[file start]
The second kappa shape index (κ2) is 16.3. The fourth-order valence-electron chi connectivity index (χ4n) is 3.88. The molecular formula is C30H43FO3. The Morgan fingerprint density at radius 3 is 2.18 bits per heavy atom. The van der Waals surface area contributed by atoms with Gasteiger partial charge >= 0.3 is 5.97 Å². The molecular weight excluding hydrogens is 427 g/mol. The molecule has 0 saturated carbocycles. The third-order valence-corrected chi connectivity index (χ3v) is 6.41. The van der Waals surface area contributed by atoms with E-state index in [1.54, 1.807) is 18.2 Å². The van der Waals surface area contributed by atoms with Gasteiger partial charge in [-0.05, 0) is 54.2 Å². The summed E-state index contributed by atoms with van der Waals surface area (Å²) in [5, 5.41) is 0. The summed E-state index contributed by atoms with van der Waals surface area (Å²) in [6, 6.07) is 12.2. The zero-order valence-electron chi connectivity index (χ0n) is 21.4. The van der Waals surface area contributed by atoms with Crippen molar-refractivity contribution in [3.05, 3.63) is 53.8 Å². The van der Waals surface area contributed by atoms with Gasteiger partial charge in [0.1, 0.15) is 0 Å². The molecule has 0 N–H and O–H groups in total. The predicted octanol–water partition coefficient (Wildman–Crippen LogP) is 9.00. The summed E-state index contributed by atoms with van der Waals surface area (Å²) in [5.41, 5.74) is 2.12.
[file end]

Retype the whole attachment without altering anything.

The second kappa shape index (κ2) is 16.3. The fourth-order valence-electron chi connectivity index (χ4n) is 3.88. The molecular formula is C30H43FO3. The Morgan fingerprint density at radius 3 is 2.18 bits per heavy atom. The van der Waals surface area contributed by atoms with Gasteiger partial charge >= 0.3 is 5.97 Å². The molecular weight excluding hydrogens is 427 g/mol. The molecule has 0 saturated carbocycles. The third-order valence-corrected chi connectivity index (χ3v) is 6.41. The van der Waals surface area contributed by atoms with E-state index in [1.54, 1.807) is 18.2 Å². The van der Waals surface area contributed by atoms with Gasteiger partial charge in [-0.05, 0) is 54.2 Å². The summed E-state index contributed by atoms with van der Waals surface area (Å²) in [5, 5.41) is 0. The summed E-state index contributed by atoms with van der Waals surface area (Å²) in [6, 6.07) is 12.2. The zero-order valence-electron chi connectivity index (χ0n) is 21.4. The van der Waals surface area contributed by atoms with Crippen molar-refractivity contribution in [3.05, 3.63) is 53.8 Å². The van der Waals surface area contributed by atoms with Gasteiger partial charge in [0.1, 0.15) is 0 Å². The molecule has 0 N–H and O–H groups in total. The predicted octanol–water partition coefficient (Wildman–Crippen LogP) is 9.00. The summed E-state index contributed by atoms with van der Waals surface area (Å²) in [5.41, 5.74) is 2.12.